Learning from Failures in Environmental and Public Health Research

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  • eshaylor
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  • I am a WASH engineer who loves nothing more than talking Sh*t. I am currently working for UNICEF on innovation products in the WASH sector that can support the impact of programmes with a focus on children and women.
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Learning from Failures in Environmental and Public Health Research

As you may already know, I’m part of a group of water, sanitation and health researchers trying to get our sector to admit to, and learn from, our failures. We decided a year or so ago that it would be a great idea to cast the net wider and encourage public and environmental health researchers and practitioners to do the same, beginning with the research community through a journal special issue.
 
After an ill-fated interaction with the journal IJERPH ( read the full story here , which details their racism and classism; note that their practices do not seem to have improved since - a follow-up blog post will be published in a few days on the Engineering for Change website ), we are now Guest Editing a Special Collection of Environmental Health Insights, an open access journal published by SAGE:
 
Special Collection on Learning From Failure in Environmental and Public Health Research
 
So…if you’ve got a story of failure in environmental or public health research that needs to be shared, some unexpected (perhaps disappointing) results which nevertheless should be made public to avoid other researchers unknowingly repeating your work, or perhaps a conceptual piece in mind about the importance of learning from failure so as to make progress in environmental and public health research, we would love you to submit to this Special Collection!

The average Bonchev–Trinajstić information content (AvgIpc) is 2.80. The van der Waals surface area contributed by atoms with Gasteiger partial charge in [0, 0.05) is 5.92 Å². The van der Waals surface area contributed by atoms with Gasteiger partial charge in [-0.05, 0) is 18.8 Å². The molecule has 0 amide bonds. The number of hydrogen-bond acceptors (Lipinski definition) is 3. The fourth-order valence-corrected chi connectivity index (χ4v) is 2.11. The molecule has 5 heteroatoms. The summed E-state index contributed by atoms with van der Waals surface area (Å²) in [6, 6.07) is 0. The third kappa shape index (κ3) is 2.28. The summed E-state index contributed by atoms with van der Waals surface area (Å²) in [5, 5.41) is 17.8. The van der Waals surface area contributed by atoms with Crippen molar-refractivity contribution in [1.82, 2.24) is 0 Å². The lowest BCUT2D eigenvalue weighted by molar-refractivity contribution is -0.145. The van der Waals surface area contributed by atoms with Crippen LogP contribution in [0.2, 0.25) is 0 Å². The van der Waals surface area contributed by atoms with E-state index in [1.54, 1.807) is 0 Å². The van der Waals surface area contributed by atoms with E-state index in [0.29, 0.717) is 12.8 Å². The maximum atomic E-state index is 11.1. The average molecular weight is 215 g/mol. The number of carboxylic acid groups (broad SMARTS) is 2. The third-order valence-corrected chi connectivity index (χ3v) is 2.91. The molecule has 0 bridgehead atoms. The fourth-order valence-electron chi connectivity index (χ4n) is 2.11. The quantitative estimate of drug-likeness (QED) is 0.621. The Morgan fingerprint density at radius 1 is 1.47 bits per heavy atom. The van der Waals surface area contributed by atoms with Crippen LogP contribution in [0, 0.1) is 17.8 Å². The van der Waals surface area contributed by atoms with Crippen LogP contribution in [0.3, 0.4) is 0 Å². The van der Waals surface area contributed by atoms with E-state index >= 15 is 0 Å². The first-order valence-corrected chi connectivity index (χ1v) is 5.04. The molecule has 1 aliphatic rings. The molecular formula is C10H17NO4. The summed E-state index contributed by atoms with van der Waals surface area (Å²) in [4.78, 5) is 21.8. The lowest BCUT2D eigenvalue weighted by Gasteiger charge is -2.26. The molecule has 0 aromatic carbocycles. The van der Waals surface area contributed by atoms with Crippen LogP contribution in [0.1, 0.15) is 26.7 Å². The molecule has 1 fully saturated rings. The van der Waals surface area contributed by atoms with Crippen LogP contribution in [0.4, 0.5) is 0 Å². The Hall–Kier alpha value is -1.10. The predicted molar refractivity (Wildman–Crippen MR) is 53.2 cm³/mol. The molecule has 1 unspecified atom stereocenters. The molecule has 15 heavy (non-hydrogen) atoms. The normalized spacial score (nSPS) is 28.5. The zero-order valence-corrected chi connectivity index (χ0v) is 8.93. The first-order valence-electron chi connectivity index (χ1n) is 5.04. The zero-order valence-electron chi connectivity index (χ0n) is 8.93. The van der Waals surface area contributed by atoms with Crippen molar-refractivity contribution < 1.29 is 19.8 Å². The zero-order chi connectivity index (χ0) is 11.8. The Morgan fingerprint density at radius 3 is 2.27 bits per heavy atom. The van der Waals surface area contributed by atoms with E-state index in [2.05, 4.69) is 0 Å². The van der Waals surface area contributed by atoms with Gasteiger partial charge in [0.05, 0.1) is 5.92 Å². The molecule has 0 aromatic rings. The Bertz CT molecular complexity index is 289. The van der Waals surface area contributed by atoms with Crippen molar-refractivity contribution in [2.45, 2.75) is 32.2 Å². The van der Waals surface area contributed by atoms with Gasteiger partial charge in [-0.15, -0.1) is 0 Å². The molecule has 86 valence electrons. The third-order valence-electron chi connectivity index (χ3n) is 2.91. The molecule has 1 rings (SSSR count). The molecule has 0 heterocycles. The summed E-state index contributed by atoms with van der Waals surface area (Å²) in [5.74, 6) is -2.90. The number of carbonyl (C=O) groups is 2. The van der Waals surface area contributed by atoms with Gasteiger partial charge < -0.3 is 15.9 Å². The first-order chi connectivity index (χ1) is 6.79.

Papers are due 31st December 2020. Full open access waivers apply to papers where all authors are based at an institution in a Group A or B country . All other papers receive a 50% discount on the open access fee (bringing the price to US$750), but we are also working with the publisher and a potential sponsor to make all of the papers in this Special Collection free to publish if we can (watch this space!).
 
Please do forward this on to your colleagues, particularly those in LMICs and to ECRs – we want to make this Special Collection the start of better practice globally! I’m also attaching the Call for Papers for you to share.

Regards
Esther
Esther Shaylor
Innovation specialist - WASH and Education
UNICEF Supply Division
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